which reminds us of what a friend said after eating a wonderful dinner in NYC's Chinatown: "Thank God I'm Chinese!" ...
Even if you're not Chinese, you can still thank God for good food when eating in some of NYC's best Chinese and Asian restaurants ... Sanur ... Chatham Restaurant ... Wu Liang Ye ... Nyona ... and many more ...
"Dim Sum and Then Some"
The Asia Society is sponsoring a panel discussion on dim sum ... "Dim Sum and Then Some" ... moderated by Mimi Sheraton ... panelists include Michael Tong, Harley Spiller, Jean-Georges Vongerichten, Phil Suarez, Patricia Yeo, Handel Lee ... $15 members, $30 nonmembers ... October 25, 2005, 6:30-8:30 pm ... 725 Park Avenue, at East 71st Street, 212-517-2742
Dim Sum - basic info
We love to eat dim sum once in a while ... we are especially fond of good chicken feet ... and we agree with Eddie of deep end dining who says, "If the chicken feet aren't excellent, chances are the other dishes aren't exceptional either." ... here are some sites with information about dim sum ... and see our last post about the best dim sum in NYC here ...
Web site worth knowing about - Eating Chinese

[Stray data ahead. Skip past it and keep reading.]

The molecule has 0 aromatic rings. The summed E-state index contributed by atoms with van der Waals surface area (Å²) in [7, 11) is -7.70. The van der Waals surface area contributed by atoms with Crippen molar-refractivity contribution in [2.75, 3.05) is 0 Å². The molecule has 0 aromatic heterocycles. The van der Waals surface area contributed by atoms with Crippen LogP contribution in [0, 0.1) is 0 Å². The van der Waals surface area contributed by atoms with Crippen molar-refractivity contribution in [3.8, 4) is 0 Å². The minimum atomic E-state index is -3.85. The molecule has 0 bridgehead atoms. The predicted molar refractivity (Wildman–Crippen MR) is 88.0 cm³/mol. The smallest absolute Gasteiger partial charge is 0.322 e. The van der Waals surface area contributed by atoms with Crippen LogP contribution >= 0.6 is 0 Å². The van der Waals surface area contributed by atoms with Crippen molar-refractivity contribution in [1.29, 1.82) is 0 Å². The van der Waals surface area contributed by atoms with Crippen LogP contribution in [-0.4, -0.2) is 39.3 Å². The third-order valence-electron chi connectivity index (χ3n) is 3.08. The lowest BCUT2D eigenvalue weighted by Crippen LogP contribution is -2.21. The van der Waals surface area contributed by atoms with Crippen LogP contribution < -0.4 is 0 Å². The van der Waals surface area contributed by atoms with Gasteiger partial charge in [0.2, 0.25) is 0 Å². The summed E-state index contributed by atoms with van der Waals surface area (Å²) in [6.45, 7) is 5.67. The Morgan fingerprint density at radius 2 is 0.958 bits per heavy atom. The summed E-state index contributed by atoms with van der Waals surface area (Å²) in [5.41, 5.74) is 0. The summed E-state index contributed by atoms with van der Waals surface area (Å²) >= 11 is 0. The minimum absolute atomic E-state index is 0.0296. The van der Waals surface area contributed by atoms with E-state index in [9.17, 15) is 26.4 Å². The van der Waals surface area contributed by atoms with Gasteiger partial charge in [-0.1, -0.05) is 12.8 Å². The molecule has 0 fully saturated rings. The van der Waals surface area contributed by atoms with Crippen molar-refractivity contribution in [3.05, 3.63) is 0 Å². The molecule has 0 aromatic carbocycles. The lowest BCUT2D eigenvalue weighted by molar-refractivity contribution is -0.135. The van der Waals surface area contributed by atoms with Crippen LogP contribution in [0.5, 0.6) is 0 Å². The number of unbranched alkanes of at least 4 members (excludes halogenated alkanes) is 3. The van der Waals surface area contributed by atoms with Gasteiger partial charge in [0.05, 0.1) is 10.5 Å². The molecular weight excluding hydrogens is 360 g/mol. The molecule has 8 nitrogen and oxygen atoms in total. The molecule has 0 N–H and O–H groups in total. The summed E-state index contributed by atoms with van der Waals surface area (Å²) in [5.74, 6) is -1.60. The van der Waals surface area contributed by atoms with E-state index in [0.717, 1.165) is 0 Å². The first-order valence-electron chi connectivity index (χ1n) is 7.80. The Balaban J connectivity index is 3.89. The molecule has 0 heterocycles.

Eating Chinese "is a labor of love, and being the creation of a man with a slow hand, it will not come to the table with the alacrity of a dry-fry, which is to say it is permanently under construction."
Gary Soup, the webmaster, has an impressive collection of links, but the heart of the site is the discussion forums.
As a lover of chicken feet, we were pleased to discover an entire thread discussing them. And if you want advice for a good Chinese restaurant anywhere, try posting in the Restaurant Tip Sheet.
Mr. Soup, all you need is a blog!
Excellent Sichuan Food - Upper East Side
We have written about Wu Liang Ye before, the Lexington Ave. location.
Last Friday, we walked to the 86th Street & 3rd Avenue location for a meal at the Wu Liang Ye, 3rd ... it is up-town and I was fearful that the meal would not be as good as the mid-town location ...
Good news ... the dishes we ordered were very competently prepared in the Chinese manner ...
we started with three dishes ... Poached razor clams with Sichuan peppercorn and scallion vinaigrette ... Ox tongue and tripe with roasted chili and peanut vinaigrette .. Jelly fish julienne with scallion pesto ... yummy, yummy, yummy! ... the three dishes can be ordered as a combination for $20.95 ... worth every penny ... the sauces were delicious with the right strength of chili and green scallion ...
next ... we ate an order of Chengdu wonton with Sichuan peppercorn vinaigrette ... swallowing clouds! $4.95 ...
finally, we ate sauteed spinach with garlic $8.95 ... so very delicate ... with a bowl of steamed rice ...
a perfect meal ...
I had a glass of Wu-Liang-Ye, a colorless grain alcohol ... similar to vodka ... taste of lemon and lichi ... drink chilled ... can be considered as their house wine ... very smooth with the hot Sichuan peppercorns ... $6.00 with the meal ...
very good service, too ... I will be back to try other dishes.
And we got in some exercise ... walking twenty blocks each way on a Friday evening ...
215 East 86th Street, 212-534-6032
AGINY Good Value and Highly Recommended